Nissan electric car: prices, release dates and next models of Nissan electric vehicles in Australia

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For quite a long time, the Japanese car brand Nissan (now a member of the Renault-Nissan-Mitsubishi Alliance – essentially a less exciting version of The Avengers made up of global automakers) was the number one electric vehicle (EV) manufacturer in the world – and then came a little upstart named Tesla to turn the basket of apples upside down.

By December 2020, the all-electric Nissan Leaf had sold 500,000 units worldwide – a feat that was only slightly mitigated when the Tesla Model 3 overtook it earlier that year to become the most popular new EV. all-time sold around the world.

It’s no surprise that Nissan had the edge over most other automakers for so long when it came to electric vehicles, having produced its first Nissan electric vehicle in 1974 (the Laurel C130-EV, which had a top speed of 85 km / h and a range of 65km).

Nissan has taken the environmental theme perhaps a little too far with the fully electric 2009 Nuvu concept car.

Another 24 years passed before there was another Nissan electric car: the Nissan Altra, a mixture of sedan, SUV and minivan used as a fleet vehicle which has the distinction of being the first standard electric vehicle to use a lithium-ion battery.

While it boasts of a decent maximum range of 190 km – decent for 1998, anyway – only around 200 Altra were produced before Nissan axed the model in 2002.

A year after the unveiling of the Altra, Nissan launched an even more specialized electric vehicle: the Nissan Hypermini, a tiny two-seat, three-door sedan powered by a lithium-ion battery with an electric motor capable of delivering maximum power of 24 kW and a maximum torque of 130 Nm..

Boasting an approximate range of 115 km and the bodywork of a car you’d see in a sci-fi movie like Blade Runner, the Hypermini also didn’t last long for this world and was put in the spotlight. reads in 2001 after only about 300 productions.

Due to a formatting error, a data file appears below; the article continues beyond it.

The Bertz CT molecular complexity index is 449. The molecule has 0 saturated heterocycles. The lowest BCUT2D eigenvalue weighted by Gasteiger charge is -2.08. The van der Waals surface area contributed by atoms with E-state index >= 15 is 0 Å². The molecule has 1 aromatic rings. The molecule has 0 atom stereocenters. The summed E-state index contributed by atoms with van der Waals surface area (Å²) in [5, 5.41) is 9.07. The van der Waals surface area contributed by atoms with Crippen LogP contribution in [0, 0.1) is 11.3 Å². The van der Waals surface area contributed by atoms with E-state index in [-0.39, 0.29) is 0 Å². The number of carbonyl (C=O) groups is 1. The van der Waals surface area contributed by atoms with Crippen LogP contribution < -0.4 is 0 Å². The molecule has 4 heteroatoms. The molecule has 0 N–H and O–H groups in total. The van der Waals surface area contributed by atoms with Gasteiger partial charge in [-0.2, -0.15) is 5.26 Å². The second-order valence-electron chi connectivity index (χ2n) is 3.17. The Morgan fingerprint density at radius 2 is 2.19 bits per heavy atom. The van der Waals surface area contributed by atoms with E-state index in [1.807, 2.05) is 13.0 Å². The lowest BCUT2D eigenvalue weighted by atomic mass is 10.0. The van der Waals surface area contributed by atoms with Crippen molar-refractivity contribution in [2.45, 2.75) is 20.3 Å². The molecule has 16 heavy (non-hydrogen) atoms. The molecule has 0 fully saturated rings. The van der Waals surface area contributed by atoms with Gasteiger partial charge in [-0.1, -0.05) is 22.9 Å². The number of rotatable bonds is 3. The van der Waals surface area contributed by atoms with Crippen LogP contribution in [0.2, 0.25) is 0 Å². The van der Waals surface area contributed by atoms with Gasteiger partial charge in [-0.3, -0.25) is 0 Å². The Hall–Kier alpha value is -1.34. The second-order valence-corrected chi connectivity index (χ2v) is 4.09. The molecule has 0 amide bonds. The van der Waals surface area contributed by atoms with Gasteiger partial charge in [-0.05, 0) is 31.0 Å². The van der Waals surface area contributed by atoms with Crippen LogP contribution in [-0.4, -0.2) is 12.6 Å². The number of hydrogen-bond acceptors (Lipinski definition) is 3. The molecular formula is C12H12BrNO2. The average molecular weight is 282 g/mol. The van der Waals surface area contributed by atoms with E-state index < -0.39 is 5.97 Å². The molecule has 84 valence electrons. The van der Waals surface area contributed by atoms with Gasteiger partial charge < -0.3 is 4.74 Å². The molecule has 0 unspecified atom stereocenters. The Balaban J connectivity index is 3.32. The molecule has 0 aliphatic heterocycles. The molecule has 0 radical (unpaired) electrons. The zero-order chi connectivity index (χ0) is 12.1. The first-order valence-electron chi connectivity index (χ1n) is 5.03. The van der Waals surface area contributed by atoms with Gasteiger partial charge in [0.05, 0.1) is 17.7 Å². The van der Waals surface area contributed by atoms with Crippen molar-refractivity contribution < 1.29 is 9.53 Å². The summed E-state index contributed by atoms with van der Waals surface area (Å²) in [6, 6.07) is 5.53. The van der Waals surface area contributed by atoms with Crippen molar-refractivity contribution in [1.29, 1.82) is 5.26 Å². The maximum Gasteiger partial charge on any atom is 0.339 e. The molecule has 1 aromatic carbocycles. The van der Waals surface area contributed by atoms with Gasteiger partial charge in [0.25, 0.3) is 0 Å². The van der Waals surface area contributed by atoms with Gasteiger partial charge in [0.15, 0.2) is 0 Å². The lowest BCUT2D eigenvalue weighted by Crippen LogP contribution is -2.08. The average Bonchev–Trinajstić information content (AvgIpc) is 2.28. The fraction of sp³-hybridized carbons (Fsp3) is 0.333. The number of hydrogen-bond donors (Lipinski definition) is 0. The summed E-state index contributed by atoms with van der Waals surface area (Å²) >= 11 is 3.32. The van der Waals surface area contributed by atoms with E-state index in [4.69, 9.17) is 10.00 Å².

Resembling a robot shoe next to Nuvu's robot egg, the Land Glider concept car also arrived in 2009. Resembling a robot shoe next to Nuvu’s robot egg, the Land Glider concept car also arrived in 2009.

Nissan’s next wave of electric vehicle activity came between 2009 and 2011, with a number of models revealed (though most were concept cars meant to be put back into Heaven’s Big Garage, of which no never heard of it again).

Nissan took the environmental theme perhaps a little too far with the 2009 Nuvu all-electric concept city car, which featured solar panels on the roof that resembled tree leaves, with solar power traveling along of a “tree trunk” conduit which passed through the center of the car.

Resembling a shoe-robot next to Nuvu’s robot-egg, the Land Glider concept car also arrived in 2009 as the unholy love child of a car, motorcycle, airplane (a yoke replaced the steering wheel) and a Star Wars stormtrooper.

The Leaf was Nissan's first production all-electric vehicle, arriving in the United States in 2010 and other markets in 2011. The Leaf was Nissan’s first production all-electric vehicle, arriving in the United States in 2010 and other markets in 2011.